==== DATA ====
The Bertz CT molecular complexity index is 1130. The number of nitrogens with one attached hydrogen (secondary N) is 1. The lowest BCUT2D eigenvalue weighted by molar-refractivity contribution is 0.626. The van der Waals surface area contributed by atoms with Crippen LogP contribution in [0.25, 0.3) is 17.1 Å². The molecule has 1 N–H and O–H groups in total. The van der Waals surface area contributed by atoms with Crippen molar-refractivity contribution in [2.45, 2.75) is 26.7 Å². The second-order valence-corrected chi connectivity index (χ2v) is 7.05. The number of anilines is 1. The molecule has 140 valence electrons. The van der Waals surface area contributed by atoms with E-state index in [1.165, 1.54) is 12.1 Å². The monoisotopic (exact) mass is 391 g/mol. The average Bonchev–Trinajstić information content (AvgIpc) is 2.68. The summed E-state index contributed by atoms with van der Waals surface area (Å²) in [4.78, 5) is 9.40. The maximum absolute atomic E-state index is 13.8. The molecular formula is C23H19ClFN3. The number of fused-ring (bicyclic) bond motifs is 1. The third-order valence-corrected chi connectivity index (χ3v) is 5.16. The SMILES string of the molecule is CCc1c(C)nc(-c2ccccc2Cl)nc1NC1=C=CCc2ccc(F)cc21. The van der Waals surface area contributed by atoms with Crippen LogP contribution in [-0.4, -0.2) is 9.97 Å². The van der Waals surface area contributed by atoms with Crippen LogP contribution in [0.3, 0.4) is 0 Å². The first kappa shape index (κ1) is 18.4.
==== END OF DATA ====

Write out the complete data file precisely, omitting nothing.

The Bertz CT molecular complexity index is 1130. The number of nitrogens with one attached hydrogen (secondary N) is 1. The lowest BCUT2D eigenvalue weighted by molar-refractivity contribution is 0.626. The van der Waals surface area contributed by atoms with Crippen LogP contribution in [0.25, 0.3) is 17.1 Å². The molecule has 1 N–H and O–H groups in total. The van der Waals surface area contributed by atoms with Crippen molar-refractivity contribution in [2.45, 2.75) is 26.7 Å². The second-order valence-corrected chi connectivity index (χ2v) is 7.05. The number of anilines is 1. The molecule has 140 valence electrons. The van der Waals surface area contributed by atoms with E-state index in [1.165, 1.54) is 12.1 Å². The monoisotopic (exact) mass is 391 g/mol. The average Bonchev–Trinajstić information content (AvgIpc) is 2.68. The summed E-state index contributed by atoms with van der Waals surface area (Å²) in [4.78, 5) is 9.40. The maximum absolute atomic E-state index is 13.8. The molecular formula is C23H19ClFN3. The number of fused-ring (bicyclic) bond motifs is 1. The third-order valence-corrected chi connectivity index (χ3v) is 5.16. The SMILES string of the molecule is CCc1c(C)nc(-c2ccccc2Cl)nc1NC1=C=CCc2ccc(F)cc21. The van der Waals surface area contributed by atoms with Crippen LogP contribution in [-0.4, -0.2) is 9.97 Å². The van der Waals surface area contributed by atoms with Crippen LogP contribution in [0.3, 0.4) is 0 Å². The first kappa shape index (κ1) is 18.4.